My good buddy (actually my best friend from High School), "The Witt" complained that I wasn’t being helpful to programmers who are trying to learn the craft when I posted two weekends ago on "A Question you should ask when hiring a non-entry level developer." (OK, he wasn’t the only one... but, hey, we have a history, so he can get me to post a response, and you can’t... deal...)
I decided that our subsequent conversation in email would make a good followup post for those who want to know what they should be doing, and with his blessing I am posting an edited version.
[It started with this comment]
The Witt - OK I know that I am new to the ASP codeing info.
I understand the security issues ( or at least, what might happen with leaving every thing wide open). BUT, Having just completed two semesters of nothing but ASP I just don’t see what wrong... I AM NOT a seasoned programmer...and my classes taught us to connect inthis very manner you discribe...
can you eleborate for those of us that are trying to learn? show us what you would do instead?
thanks in advance
Jay (in Email now)- I know I probably made some harsh statements there (in my blog post). I meant it to be hard, but it was as much about seeing some consultant coming in and writing crappy code against my APIs and leaving HUGE security holes in my website.
The major point is for ASP.NET that you should always use Command objects with parameters... something like this (code may not compile cause its off the top of my head... there’s probably an error in there somewhere...)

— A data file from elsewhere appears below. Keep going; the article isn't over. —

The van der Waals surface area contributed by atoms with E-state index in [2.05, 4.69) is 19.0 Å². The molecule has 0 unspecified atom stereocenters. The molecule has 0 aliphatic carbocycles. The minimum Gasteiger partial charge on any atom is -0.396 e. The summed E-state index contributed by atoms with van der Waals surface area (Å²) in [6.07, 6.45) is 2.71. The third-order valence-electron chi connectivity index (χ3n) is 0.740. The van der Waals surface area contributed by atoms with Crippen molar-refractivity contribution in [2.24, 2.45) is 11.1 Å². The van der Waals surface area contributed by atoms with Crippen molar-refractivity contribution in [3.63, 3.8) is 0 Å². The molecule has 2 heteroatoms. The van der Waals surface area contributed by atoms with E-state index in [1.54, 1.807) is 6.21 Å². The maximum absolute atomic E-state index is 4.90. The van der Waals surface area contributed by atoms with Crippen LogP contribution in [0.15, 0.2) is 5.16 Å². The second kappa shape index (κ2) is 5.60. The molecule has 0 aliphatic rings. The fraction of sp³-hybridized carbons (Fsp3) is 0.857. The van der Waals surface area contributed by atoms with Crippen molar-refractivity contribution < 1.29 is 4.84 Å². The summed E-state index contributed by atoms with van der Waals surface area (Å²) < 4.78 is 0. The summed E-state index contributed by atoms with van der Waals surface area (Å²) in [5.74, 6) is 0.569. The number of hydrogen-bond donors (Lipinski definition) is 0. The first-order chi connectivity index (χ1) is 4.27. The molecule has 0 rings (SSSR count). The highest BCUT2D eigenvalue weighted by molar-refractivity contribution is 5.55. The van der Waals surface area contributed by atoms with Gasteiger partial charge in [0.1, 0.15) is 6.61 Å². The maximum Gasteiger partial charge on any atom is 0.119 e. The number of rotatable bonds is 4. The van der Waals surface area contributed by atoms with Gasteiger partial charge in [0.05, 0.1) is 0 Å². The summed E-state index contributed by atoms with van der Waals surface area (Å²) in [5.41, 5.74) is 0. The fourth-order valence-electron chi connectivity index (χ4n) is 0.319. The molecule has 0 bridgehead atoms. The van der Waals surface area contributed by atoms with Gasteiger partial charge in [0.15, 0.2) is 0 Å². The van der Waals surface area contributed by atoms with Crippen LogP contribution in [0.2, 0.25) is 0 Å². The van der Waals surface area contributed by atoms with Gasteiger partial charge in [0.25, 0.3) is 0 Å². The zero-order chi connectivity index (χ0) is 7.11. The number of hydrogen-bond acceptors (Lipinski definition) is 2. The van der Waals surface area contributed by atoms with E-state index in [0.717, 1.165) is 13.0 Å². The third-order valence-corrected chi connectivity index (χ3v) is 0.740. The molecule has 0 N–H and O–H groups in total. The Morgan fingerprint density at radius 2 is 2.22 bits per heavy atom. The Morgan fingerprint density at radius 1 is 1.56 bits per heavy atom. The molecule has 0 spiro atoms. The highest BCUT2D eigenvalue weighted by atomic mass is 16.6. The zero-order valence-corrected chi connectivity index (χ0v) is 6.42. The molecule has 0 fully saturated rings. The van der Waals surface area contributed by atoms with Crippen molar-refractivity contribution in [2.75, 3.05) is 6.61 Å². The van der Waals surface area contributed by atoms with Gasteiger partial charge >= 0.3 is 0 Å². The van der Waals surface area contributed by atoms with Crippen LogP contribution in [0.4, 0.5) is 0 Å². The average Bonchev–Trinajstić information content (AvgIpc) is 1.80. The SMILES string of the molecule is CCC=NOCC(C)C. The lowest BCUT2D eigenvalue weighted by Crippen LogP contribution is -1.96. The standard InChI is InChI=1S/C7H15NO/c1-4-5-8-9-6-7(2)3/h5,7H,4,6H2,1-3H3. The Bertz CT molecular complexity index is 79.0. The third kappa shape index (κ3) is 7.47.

1: Dim query as string = "select field1, field2, field3 from someTable where ID = @TableID"
2: Cmd.CommandText = query
3: Cmd.Parameters.Add(new DbParameter("TableID", cbo.Value)
4: ' Code continues....
The trick is in using the "@" variable in the query, and using the Parameters collection. When this gets shoveled down to the database it gets sent differently and if someone tries to change that "cbo.Value" within the http post by trying to add their own SQL it will fail.
I know that changing the variable in the http post statement sounds advanced... go here --> http://www.bayden.com/TamperIE/, download the TamperIE tool (for IE) and try it out... You’ll see that you can in fact force whatever values you want into the post.
As far as other dev environments go (I know you deal with a couple others), you want to figure out how to send a prepared statement to whatever SQL Server you are dealing with (ms access has these as well, so does Oracle and everything else I can think of... even the free PostgreSQL has them).
Anyway, I see you as someone who’s growing as a developer... you’d not go into an interview and present yourself as more than you are... that too is the problem...
Do you mind if I post this (more or less?) as a new blog post?
The Witt- I don’t mind in the least…
Like I said I am trying to learn. The “@” tucked in front… I always thought that was just to get the info from the current page. It’s nice to know what that really does. I do use that for most of my sites. I just never knew all the reasons.
I think that is the problem with a lot of the schools today. They are just pushing the students out and they really don’t know what they are doing. (Not that I always know what I’m doing).
Ok. it’s not all that edited. One more thing I forgot to mention. If you use an ORM or something that builds classes for you, then you probably are getting this type of functionality (just about every ORM I know of uses prepared SQL statements to push data). My favorite ORM is SubSonic (and I know others rave about NHibernate)... It the Java world I use Apache Cayenne (and people rave about Hibernate over there)
BTW, I take great pleasure in mentioning that The Witt turns $28 (that’s hex) in a little less than 2 months... unfortunately I turn $28 about 2 weeks before him.
| posted on Tuesday, June 24, 2008 9:15 PM